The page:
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Washburn, F. E. (ed.) / The Wisconsin engineer
Vol. 5, No. 2 (May 1901)

Technical graduates in power plants,   pp. 215-218

Page 217

                     Techn'ical (rradulates.                217
men avoid the power plant. Another man with a sheepskin, and
an MI. -M. E. besides, believes that when the possibilities of the en-
gine and boiler rooms become better known more men of scien-
tific training will enter them. Not until recently have chief en-
gineers of power plants received pay that compared favorably
with the pay of the shop and constructionl department or consulting
office. The idea the average undergraduate has of the engine
room is that the limit may be put at about twelve hundred a year.
  Doubtless both of these men are right, but there is no probability
of a speedy change in the attitude of the engineer's force towards
the young fellow from school, and in the past few years, during
which time the salaries of chiefs in the 5oo largest plants in this
countrv have increased over I5 per cent., and in a smaller number
over 30 per cent., no beginning has been made. If the payrment of
salaries of five thousand a year by not a few power plants has
not opened the eves of young college men to the opportunities of
the field, such an awakening can hardly be looked for. While we
believe that the modern power plant offers a rare opportunity for
the use of the training obtained in a technical school, its first
requisite is the training to be obtained only in the power plant, by
a vast amount of hard work, and the latter will always be the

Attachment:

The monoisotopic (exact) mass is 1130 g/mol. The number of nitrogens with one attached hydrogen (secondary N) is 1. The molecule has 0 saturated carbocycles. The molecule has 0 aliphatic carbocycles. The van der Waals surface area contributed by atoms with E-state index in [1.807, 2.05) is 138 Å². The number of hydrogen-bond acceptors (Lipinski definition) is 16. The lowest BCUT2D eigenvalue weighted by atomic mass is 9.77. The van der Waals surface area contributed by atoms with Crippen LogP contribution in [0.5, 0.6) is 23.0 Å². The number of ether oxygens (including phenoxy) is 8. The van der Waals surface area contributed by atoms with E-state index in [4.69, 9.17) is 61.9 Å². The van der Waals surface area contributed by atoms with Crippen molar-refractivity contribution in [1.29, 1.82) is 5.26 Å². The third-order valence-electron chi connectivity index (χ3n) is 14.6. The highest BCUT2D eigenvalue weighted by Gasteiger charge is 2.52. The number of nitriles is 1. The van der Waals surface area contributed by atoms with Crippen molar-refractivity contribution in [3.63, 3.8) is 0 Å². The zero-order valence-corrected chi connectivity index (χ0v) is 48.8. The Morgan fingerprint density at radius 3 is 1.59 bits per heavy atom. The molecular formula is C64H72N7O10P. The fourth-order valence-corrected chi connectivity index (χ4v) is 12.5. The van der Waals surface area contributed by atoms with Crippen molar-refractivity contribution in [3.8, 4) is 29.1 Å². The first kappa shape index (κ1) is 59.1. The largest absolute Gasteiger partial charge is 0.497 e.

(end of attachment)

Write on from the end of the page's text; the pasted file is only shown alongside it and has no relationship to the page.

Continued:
principal qualification. The education now required by the re-
sponsible person in a large power plant where economy is studied
as carefullv as it is in the best regulated workshops, that is, the
education obtained from books, is not too difficult for a bright,
hard working man to procure by private study during leisure
hours. He must know how to get the greatest amount of work
out of the fuel bought and the wages paid his men ; he must be
able to follow the heat unit from the furnace door to the electric
light on the street, the planing machine upstairs kr the car axle
ten miles away. He must, in short, be able to measure everything
and test every process about the plant, and must be a good man-
ager of men. Then, most important of all, he must attend to his
business strictly. There is no branch of mechanical work where
larger salaries can be earned in the future, we believe, than in
stationary steam engineering. And there is no branch in which
the training of a college may become more valuable if carefully
applied. Yet it may also be said that there is no branch the best
positions in which are more accessible to the fellow who has never

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